The Greatest Thing I’ve Never Been Able To Create

The Greatest Thing I’ve Never Been Able To Create

The Greatest Thing I’ve Never Been Able To Create

Written By

Anna Gannon

July 28, 2018

I’ve never met you, you’re not even a real living thing; and yet, I love you so much that just to think of you makes my heart ache. I want so badly to make you, to be half of you, to grow you. I can’t stop thinking about what you might look like, how you will sound, what kind of personality you will have. These thoughts, all about you, consume my mind from morning to night. You are the greatest thing I have not been able to create.

As a teenager I couldn’t wait to grow up. I couldn’t wait to be 22. I thought that was going to be the most perfect age. I would have a boyfriend, be in college, do whatever I wanted, whenever I wanted, and I just knew that by then, at 22, I would have no more pimples. And I was right, with the exception of the pimples. 22 was a fabulous age. And at 22, I dreamt of a future with my boyfriend, getting married, buying a house, and starting a family. And again, I was right! Married at 24, bought a house at 28, and then there was just one step left to this dream life I had.

It’s a common question once you get married, “So, when are you having kids?” If I had a dollar, no a quarter, and by now, even a penny for every time we’ve been asked I would have quite the full piggy bank. The question never really bothered me much. My husband and I both own businesses and we keep very busy, so it was easy to waive the question askers off with a simple, “Oh, not right now!” But as the years progressed, and I started asking myself the same question, it was starting to strike a nerve. “Well, it’s none of their business.” I would say to my husband, “What if we were trying and it wasn’t happening, how awkward!”

Slowly, as the weeks, months and years went by, we both started to entertain the idea of having a baby. My best friends were all on their second child by now, and everyone had pretty much given up on asking “when” it was my turn. They all told me that one day I would just wake up and know that I was ready. I thought that was a strange idea, until it happened.

I was 29, it was a warm mid-August morning, I opened my eyes, sat straight up in bed, the sun shining through the window, and the thought hit me, “I want to have a baby.” I sat on the idea for about 2 weeks. Let it ruminate back there in my brain, imagining having a newborn, a toddler, and what my sweet husband would be like as a dad. Then one day while driving in the car, with the most gigantic smile on my face and a little tear in my eye, I said to him, “I think I’m ready to have a baby.”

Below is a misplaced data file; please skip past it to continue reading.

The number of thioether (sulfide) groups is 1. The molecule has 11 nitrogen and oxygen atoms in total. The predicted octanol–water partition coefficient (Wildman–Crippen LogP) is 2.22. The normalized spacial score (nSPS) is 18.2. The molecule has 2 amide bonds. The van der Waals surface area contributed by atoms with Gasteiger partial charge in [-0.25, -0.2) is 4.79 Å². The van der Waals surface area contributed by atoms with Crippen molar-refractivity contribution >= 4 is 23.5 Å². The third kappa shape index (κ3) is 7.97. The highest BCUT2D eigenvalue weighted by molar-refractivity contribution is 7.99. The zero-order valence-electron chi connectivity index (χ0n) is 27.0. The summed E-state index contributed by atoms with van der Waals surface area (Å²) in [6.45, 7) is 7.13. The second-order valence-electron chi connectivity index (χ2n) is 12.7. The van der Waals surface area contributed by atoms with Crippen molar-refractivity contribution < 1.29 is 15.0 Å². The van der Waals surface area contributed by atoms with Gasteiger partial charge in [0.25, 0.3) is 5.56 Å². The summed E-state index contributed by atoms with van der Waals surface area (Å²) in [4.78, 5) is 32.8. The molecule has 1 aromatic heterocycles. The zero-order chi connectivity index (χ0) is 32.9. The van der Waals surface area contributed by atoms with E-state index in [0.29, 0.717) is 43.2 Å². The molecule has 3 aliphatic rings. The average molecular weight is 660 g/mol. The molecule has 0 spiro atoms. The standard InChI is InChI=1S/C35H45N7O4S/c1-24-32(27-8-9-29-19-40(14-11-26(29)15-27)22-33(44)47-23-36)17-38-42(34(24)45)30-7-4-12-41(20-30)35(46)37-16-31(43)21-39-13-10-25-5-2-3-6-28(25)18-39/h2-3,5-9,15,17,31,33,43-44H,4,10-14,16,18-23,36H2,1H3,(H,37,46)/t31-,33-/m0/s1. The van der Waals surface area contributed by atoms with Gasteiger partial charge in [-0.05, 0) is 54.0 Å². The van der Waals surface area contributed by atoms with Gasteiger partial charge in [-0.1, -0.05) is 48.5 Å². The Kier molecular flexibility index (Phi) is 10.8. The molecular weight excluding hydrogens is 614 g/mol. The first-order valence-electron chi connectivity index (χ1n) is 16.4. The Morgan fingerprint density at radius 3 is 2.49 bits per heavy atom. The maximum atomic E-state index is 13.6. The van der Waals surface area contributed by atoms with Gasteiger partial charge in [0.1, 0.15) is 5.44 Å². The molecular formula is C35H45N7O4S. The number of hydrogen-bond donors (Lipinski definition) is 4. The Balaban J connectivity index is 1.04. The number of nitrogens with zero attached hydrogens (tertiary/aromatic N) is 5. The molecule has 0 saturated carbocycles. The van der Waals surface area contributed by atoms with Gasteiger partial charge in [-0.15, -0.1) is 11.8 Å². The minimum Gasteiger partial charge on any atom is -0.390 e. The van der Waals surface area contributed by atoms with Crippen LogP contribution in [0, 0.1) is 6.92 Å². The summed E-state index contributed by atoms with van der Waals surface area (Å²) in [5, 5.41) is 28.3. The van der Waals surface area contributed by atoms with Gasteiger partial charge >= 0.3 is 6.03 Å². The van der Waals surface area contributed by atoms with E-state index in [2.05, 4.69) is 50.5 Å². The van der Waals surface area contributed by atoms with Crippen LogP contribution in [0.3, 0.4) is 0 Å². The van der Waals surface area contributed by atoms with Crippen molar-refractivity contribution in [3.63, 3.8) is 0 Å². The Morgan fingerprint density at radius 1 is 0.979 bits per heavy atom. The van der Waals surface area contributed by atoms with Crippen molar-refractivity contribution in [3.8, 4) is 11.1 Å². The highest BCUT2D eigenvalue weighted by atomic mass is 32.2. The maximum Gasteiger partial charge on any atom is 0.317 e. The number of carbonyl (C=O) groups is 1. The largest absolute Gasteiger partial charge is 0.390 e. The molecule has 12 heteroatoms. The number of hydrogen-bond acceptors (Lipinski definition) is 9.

We started trying immediately. I did so much research and reading, it completely consumed my days. How did I never know how much goes into making a baby?! People get pregnant left and right all the time! What is this about ovulation and timing?! I crunched the numbers and knew when I should be ovulating, I continued exercising and eating healthy, I began taking prenatal vitamins shortly after that mid-August morning, I was doing everything right. “You’re pregnant.” My oh-so-optimistic- for-once- in-his-life husband would say to me, as I stressed and researched and read my way through that brutal two-week wait. Like periods and cramps, I’m fairly certain that the two-week wait is just a mean joke created to drive women literally insane. I long to be one of those that were not trying to have a baby and only realized they were pregnant because they missed their period. They were able to live in a state of pure bliss during those anxiety ridden 2 weeks while you wait to find out if you have a fertilized egg imbedded in your uterus, or not.

I attributed every nauseous feeling and every flutter in my stomach to that of maybe, just maybe, being pregnant. “Is that what it feels like when implantation happens?” I would think. along with, “Is it just me, or is my sense of smell heightened?” and “I think I am feeling more tired than usual…” To which all of these thoughts were immediately followed up by my realist/pessimistic self telling me that I was crazy and that I needed to calm down because all of this stress was surely going to guarantee that it didn’t happen, and we had only just started trying. It took some people years, YEARS to get pregnant. Who was I to think I was special and that it would happen right away? “Wait, is that a tummy flutter or gas?”


So when I did get my period that month, right on schedule, I was stunned. I felt deflated and more sadness than I ever knew I could bare. I wanted to curl up in a ball and cry, but how could I feel that much sadness over something that had never even existed? I was trying to maintain a state of “It will happen when it happens.” But I had clearly failed at being so nonchalant. My hopes had risen as high as the clouds and now I just wanted to bury into a hole.

Fast forward 3 more months, it’s now December, and I am once again in the two week wait. It hasn’t gotten any easier, I haven’t found that magic thing to do with my time to keep from thinking about whether this is the month or not. But I do know that I can’t wait for the moment that it is my turn, and I will cherish every moment of growing and caring for our sweet baby, because i know, just like when I was a teenager, my time is coming and it’s going to be wonderful.

Anna Gannon